Richard Keenan-Heard is Head of SEO at Trainline. He leads a team of specialists who create content in 18 languages as they sell train tickets to 45 countries in total.
They look to offer the lowest price and on time for their customers. They aim to help people find Trainline when they’re looking where to go and how to get there.
Before Trainline, Richard’s background was on numerous brands including Johnson’s Baby, and Calpol as well as B2B too. He has been in and out of SEO for 12 years and his 1st website was for a charity.
Schema markup creates a structure for search engines to understand your content. As an example, it can show the breadcrumbs and hierarchy in a clear way.
It’s a great way to create clarity for a search engine but also for customers, especially as it forces content to be well presented. Why not think of Google as a customer? It helps enhance search results. Although it’s not a direct ranking factor, it does help you show up in correct places because you can show up in the ‘rich results’ and position 0, which gives you the upper hand to your competitors.
Richard says that you can test with structured data much quicker too. He gives examples of telephone numbers they’ve been testing (listen to episode for more.) Dawn Anderson told me in episode 46; structured data makes it as easy as possible to crawl, read and pick up the content you’re creating.
When you give your content structure, it’s like writing a dissertation that has a heading, then subheadings and references, etc.You can simply use markup to get more out of having a structure.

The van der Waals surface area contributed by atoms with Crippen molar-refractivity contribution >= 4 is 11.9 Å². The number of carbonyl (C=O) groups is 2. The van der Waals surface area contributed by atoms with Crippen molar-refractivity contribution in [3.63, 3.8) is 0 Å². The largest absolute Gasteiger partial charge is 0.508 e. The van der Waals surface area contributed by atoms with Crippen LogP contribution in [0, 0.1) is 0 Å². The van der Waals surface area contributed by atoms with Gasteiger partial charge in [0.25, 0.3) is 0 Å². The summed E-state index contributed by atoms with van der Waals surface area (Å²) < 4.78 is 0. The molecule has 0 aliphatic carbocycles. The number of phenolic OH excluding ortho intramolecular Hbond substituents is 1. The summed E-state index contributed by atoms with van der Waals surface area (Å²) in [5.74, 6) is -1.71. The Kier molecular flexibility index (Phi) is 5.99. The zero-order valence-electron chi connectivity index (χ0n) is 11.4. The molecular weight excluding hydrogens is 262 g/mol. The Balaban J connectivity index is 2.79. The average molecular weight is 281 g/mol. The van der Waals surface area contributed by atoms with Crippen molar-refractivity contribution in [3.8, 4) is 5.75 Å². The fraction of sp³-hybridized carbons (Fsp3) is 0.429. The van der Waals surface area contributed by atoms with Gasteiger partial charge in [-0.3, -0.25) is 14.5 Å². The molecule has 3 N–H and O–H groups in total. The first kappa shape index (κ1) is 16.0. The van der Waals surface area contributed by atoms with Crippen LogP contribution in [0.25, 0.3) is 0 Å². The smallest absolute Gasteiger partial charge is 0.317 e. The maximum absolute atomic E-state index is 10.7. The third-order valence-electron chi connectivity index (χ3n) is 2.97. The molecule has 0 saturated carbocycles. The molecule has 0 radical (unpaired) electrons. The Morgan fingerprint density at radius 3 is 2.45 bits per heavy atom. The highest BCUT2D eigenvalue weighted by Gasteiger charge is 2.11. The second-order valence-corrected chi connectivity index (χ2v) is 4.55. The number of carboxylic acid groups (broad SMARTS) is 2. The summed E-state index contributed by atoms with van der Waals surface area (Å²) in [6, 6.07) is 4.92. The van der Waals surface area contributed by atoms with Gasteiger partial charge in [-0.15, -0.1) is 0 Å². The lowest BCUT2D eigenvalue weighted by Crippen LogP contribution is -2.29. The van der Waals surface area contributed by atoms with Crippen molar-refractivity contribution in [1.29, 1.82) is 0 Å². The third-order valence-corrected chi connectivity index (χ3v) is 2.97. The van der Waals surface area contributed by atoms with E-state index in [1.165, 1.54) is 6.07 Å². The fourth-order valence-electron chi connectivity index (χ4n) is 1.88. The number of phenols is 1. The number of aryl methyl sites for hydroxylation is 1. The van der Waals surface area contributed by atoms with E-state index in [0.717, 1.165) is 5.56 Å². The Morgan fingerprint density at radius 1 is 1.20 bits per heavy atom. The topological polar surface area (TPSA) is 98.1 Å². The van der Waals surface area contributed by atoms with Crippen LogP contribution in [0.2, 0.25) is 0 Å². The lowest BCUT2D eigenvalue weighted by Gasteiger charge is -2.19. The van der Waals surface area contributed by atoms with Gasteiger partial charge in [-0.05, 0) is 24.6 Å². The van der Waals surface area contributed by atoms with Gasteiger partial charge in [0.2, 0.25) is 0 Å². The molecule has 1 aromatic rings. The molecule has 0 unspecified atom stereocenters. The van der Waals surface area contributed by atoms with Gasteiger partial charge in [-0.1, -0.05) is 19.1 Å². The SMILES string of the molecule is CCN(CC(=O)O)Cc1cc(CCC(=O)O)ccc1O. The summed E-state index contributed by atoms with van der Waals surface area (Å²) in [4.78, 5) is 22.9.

There are limitations in schema which can be frustrating because some elements aren’t always available in all of the property types within the schema library so it will be great if there was clarity across those. Hopefully it’ll come in the future, says Richard.
Currently, statistics show that only a tiny amount of people are using it. Although it’s great there’s so much opportunity to use structured data for Organic, there are not a lot of case studies to help make full use of it so it’s a lot of trial and error.
Richard says that usually he finds it difficult to merge schema types into a one consolidated piece but he finds that certain schema properties get results, although other times he still needs to keep them separate.
Recent Update: Danny Sullivan tweeted that you will not be shown in 10 traditional links if you have a position 0/featured snippet.
(Richard points out we’ve had 3 big changes in a week, the core update, featured snippet change and desktop layout change so it’ll be hard to test or check for accurate changes for the above impact.)
Featured Snippets are no longer position 0, they’re position 1 and that’s how people will start thinking about them. – Richard Keenan-Heard.
If you can get a snippet then think of it as if you’re in position 1 and then monitor click through rates. As an industry they shouldn’t stop doing featured snippets or answer boxes because it’s about getting the right content at the right time for the right person but nobody knows the impact on click through rate – yet.
In Richard’s opinion, it makes things harder but you’ll continue to learn as you try to optimise for their placement.
Yes, frequently and not just for Trainline but across market level, perhaps not global level. Featured snippets as position 1 for example and no position 0. We can see impact on our reporting for this but some tools have a lag so sometimes there would be false results, especially if layouts change etc.
A while ago, featured snippets were removed so they all disappeared overnight but then Google changed their minds and it was back up but during that time click through rate and traffic therefore suffered. Remember thought, Google shouldn’t be the only ones AB testing, make your own experience better for customers too.
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